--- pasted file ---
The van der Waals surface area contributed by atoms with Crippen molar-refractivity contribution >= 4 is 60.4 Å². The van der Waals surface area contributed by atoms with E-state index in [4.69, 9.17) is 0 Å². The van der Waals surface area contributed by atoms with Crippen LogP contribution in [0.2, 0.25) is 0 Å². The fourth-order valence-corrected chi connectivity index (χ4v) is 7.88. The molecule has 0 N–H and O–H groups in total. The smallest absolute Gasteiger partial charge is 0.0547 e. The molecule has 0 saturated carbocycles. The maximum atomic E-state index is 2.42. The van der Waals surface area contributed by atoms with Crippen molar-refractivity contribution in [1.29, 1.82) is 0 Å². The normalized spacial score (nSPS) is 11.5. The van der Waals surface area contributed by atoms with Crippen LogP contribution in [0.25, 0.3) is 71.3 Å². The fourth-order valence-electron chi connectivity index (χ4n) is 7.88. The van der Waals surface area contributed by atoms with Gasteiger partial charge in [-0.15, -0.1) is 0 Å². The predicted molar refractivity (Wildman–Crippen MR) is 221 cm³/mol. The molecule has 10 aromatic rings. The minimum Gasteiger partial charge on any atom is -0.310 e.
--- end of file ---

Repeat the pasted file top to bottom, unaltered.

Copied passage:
The van der Waals surface area contributed by atoms with Crippen molar-refractivity contribution >= 4 is 60.4 Å². The van der Waals surface area contributed by atoms with E-state index in [4.69, 9.17) is 0 Å². The van der Waals surface area contributed by atoms with Crippen LogP contribution in [0.2, 0.25) is 0 Å². The fourth-order valence-corrected chi connectivity index (χ4v) is 7.88. The molecule has 0 N–H and O–H groups in total. The smallest absolute Gasteiger partial charge is 0.0547 e. The molecule has 0 saturated carbocycles. The maximum atomic E-state index is 2.42. The van der Waals surface area contributed by atoms with Crippen molar-refractivity contribution in [1.29, 1.82) is 0 Å². The normalized spacial score (nSPS) is 11.5. The van der Waals surface area contributed by atoms with Crippen LogP contribution in [0.25, 0.3) is 71.3 Å². The fourth-order valence-electron chi connectivity index (χ4n) is 7.88. The van der Waals surface area contributed by atoms with Gasteiger partial charge in [-0.15, -0.1) is 0 Å². The predicted molar refractivity (Wildman–Crippen MR) is 221 cm³/mol. The molecule has 10 aromatic rings. The minimum Gasteiger partial charge on any atom is -0.310 e.